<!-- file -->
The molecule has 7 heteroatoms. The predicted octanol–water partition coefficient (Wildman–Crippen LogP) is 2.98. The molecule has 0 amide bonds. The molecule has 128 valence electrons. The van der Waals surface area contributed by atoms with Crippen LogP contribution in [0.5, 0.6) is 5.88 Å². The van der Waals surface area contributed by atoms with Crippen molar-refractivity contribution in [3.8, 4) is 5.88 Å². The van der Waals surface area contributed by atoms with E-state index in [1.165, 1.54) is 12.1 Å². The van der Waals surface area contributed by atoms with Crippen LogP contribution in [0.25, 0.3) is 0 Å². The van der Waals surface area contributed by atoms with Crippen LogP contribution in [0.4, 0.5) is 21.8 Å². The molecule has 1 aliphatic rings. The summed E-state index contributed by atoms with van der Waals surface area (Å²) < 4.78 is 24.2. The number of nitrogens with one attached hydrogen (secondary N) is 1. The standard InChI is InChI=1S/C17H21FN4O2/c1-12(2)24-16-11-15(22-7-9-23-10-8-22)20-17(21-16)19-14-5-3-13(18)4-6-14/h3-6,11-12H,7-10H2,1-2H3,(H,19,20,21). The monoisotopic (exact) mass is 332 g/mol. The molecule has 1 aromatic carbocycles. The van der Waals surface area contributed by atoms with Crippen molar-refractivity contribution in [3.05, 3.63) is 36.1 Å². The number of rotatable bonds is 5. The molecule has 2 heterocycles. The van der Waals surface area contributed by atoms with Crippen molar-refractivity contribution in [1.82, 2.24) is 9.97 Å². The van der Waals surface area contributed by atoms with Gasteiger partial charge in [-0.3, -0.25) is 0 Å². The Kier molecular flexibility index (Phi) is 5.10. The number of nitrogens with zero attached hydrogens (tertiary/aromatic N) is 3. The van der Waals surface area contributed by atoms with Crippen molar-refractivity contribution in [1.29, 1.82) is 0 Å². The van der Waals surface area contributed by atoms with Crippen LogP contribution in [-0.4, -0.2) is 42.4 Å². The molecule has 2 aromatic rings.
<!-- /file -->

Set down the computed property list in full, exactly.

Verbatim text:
The molecule has 7 heteroatoms. The predicted octanol–water partition coefficient (Wildman–Crippen LogP) is 2.98. The molecule has 0 amide bonds. The molecule has 128 valence electrons. The van der Waals surface area contributed by atoms with Crippen LogP contribution in [0.5, 0.6) is 5.88 Å². The van der Waals surface area contributed by atoms with Crippen molar-refractivity contribution in [3.8, 4) is 5.88 Å². The van der Waals surface area contributed by atoms with E-state index in [1.165, 1.54) is 12.1 Å². The van der Waals surface area contributed by atoms with Crippen LogP contribution in [0.25, 0.3) is 0 Å². The van der Waals surface area contributed by atoms with Crippen LogP contribution in [0.4, 0.5) is 21.8 Å². The molecule has 1 aliphatic rings. The summed E-state index contributed by atoms with van der Waals surface area (Å²) < 4.78 is 24.2. The number of nitrogens with one attached hydrogen (secondary N) is 1. The standard InChI is InChI=1S/C17H21FN4O2/c1-12(2)24-16-11-15(22-7-9-23-10-8-22)20-17(21-16)19-14-5-3-13(18)4-6-14/h3-6,11-12H,7-10H2,1-2H3,(H,19,20,21). The monoisotopic (exact) mass is 332 g/mol. The molecule has 1 aromatic carbocycles. The van der Waals surface area contributed by atoms with Crippen molar-refractivity contribution in [3.05, 3.63) is 36.1 Å². The number of rotatable bonds is 5. The molecule has 2 heterocycles. The van der Waals surface area contributed by atoms with Crippen molar-refractivity contribution in [1.82, 2.24) is 9.97 Å². The van der Waals surface area contributed by atoms with Gasteiger partial charge in [-0.3, -0.25) is 0 Å². The Kier molecular flexibility index (Phi) is 5.10. The number of nitrogens with zero attached hydrogens (tertiary/aromatic N) is 3. The van der Waals surface area contributed by atoms with Crippen molar-refractivity contribution in [1.29, 1.82) is 0 Å². The van der Waals surface area contributed by atoms with Crippen LogP contribution in [-0.4, -0.2) is 42.4 Å². The molecule has 2 aromatic rings.